The day after the note was presented, Prince Koudacheff went to see Count Berchtold to discuss the matter. In reply to his statement, that the note as it stood was inacceptable, and that Russia could not watch with indifference the humiliation of Serbia, Count Berchtold said that Austria-Hungary had been obliged to take this step as her very existence was threatened; that she could not withdraw nor alter the demands made in the note, and that he considered that the matter in dispute concerned Serbia and Austria-Hungary alone and that no other Power had any grounds for interference.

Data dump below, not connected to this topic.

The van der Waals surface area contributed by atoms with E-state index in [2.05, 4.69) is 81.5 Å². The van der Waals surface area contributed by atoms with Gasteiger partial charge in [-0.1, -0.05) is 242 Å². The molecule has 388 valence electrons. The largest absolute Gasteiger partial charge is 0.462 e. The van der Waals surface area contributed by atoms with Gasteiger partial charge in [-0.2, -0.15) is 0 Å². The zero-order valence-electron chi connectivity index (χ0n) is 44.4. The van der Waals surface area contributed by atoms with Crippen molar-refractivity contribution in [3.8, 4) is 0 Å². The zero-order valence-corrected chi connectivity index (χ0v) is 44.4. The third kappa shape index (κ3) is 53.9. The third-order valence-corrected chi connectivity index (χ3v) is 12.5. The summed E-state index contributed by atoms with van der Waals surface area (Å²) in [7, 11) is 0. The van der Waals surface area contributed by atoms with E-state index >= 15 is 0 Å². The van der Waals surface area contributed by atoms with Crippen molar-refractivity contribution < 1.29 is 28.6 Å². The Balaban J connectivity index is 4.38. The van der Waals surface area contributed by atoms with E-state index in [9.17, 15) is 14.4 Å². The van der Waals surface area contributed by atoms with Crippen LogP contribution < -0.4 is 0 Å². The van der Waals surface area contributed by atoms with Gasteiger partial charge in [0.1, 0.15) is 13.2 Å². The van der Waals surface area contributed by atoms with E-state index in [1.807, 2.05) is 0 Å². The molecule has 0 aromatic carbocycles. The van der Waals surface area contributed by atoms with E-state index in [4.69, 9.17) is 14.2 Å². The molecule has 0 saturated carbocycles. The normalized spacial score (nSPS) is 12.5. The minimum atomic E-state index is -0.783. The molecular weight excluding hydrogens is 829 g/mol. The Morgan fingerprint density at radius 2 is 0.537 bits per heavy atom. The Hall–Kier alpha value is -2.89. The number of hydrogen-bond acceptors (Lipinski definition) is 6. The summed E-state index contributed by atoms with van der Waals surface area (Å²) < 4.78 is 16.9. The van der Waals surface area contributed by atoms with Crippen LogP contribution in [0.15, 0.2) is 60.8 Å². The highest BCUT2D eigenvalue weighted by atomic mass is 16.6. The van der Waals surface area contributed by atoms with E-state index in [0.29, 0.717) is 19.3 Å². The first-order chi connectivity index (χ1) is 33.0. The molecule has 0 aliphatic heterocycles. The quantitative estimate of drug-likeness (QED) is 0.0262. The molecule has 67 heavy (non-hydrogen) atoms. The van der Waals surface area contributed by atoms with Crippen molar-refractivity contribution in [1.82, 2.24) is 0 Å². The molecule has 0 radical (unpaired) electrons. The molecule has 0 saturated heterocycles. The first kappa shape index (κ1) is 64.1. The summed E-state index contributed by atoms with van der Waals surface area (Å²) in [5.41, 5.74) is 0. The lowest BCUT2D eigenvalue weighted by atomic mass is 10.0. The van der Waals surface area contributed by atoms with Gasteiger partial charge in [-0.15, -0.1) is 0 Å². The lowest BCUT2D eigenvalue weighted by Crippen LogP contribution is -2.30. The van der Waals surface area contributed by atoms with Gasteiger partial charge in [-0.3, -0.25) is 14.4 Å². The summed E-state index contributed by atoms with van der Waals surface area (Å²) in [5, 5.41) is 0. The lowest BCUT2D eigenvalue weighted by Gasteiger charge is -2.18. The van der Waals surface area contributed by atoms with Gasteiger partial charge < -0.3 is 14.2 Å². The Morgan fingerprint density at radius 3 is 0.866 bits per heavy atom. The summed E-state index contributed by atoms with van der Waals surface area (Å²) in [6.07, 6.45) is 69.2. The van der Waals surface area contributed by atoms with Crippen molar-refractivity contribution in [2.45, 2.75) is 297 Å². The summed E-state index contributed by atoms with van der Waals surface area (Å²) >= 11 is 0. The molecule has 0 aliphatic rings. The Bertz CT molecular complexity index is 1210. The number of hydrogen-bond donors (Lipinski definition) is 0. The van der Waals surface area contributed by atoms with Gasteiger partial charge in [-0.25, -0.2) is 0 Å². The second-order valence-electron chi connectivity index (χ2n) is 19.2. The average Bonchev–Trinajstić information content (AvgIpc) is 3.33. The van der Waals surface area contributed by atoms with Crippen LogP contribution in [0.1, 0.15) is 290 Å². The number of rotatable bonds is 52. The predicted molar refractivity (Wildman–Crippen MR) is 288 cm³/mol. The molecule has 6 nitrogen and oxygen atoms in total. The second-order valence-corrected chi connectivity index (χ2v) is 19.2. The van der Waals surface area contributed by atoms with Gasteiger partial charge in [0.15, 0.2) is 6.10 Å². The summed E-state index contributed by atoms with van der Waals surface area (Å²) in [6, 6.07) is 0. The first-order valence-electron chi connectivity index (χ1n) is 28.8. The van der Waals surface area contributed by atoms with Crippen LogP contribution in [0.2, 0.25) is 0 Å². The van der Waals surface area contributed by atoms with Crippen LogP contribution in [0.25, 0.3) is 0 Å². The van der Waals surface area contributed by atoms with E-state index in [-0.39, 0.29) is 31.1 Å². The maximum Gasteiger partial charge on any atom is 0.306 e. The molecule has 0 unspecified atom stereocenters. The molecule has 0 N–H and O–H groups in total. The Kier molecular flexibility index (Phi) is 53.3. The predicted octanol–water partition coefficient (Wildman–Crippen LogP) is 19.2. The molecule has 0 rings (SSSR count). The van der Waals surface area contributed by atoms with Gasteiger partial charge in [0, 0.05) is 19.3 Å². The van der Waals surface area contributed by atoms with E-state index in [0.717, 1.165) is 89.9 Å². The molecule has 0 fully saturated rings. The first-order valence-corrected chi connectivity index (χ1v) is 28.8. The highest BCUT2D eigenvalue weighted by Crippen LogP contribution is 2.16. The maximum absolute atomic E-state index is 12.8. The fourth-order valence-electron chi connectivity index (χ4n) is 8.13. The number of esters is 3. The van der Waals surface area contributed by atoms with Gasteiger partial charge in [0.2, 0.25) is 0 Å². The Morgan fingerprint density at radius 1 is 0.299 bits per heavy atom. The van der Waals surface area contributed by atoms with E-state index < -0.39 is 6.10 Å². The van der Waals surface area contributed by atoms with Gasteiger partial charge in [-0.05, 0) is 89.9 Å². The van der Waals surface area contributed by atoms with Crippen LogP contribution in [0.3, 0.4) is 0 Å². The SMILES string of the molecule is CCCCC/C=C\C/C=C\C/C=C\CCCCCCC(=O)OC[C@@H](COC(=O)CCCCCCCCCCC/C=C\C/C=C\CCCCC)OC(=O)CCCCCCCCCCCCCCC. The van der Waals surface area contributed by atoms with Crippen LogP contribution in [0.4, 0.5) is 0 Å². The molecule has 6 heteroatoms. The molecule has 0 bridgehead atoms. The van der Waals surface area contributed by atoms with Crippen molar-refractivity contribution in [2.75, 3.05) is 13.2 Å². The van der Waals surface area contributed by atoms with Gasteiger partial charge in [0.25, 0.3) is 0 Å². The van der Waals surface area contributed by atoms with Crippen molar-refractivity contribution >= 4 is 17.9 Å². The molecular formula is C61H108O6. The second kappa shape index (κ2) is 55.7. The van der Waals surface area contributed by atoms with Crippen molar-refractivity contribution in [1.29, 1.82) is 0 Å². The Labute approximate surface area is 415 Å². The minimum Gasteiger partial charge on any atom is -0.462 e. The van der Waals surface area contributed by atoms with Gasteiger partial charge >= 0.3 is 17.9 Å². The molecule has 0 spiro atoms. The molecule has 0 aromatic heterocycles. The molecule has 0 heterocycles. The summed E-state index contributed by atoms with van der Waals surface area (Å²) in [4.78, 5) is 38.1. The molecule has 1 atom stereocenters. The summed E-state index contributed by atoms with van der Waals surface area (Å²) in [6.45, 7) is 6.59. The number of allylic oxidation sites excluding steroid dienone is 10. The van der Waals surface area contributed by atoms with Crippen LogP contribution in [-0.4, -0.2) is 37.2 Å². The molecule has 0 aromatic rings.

Count Berchtold’s reply did not allow of any further doubts as to the intention of Austria-Hungary to chastise Serbia by force of arms without the consent of the European concert. From conversations which I had at that time with the Ambassadors of the Triple Entente –who, during the whole of that difficult period showed every kindness and attention to me and to the staff of the Legation–it seemed quite clear that Austria-Hungary had been assured, and felt convinced, that the Serbo-Austro-Hungarian conflict would be localised, as she would otherwise not have decided upon a note which undoubtedly meant war. It was also clear that Austria-Hungary was confirmed in this impression especially–and perhaps solely–by Herr von Tchirsky, the German Ambassador in Vienna. Herr von Tchirsky was the only one who thought and even stated publicly, that Russia would remain quiet while Austria-Hungary carried out her punitive expedition against Serbia. He declared that the Russian Minister for Foreign Affairs would easily control the Panslavists, in the same way as he had done last year, and that Russia was not disposed at the moment to begin a discussion of the many vexed questions in Europe and Asia which were her main concern. It was necessary, according to Herr von Tchirsky, to give Serbia a lesson. Russia had no right to interfere. As far as Germany, he said, was concerned, she was in the fullest sense of the word conscious of what she was doing in giving Austria-Hungary her support in the matter.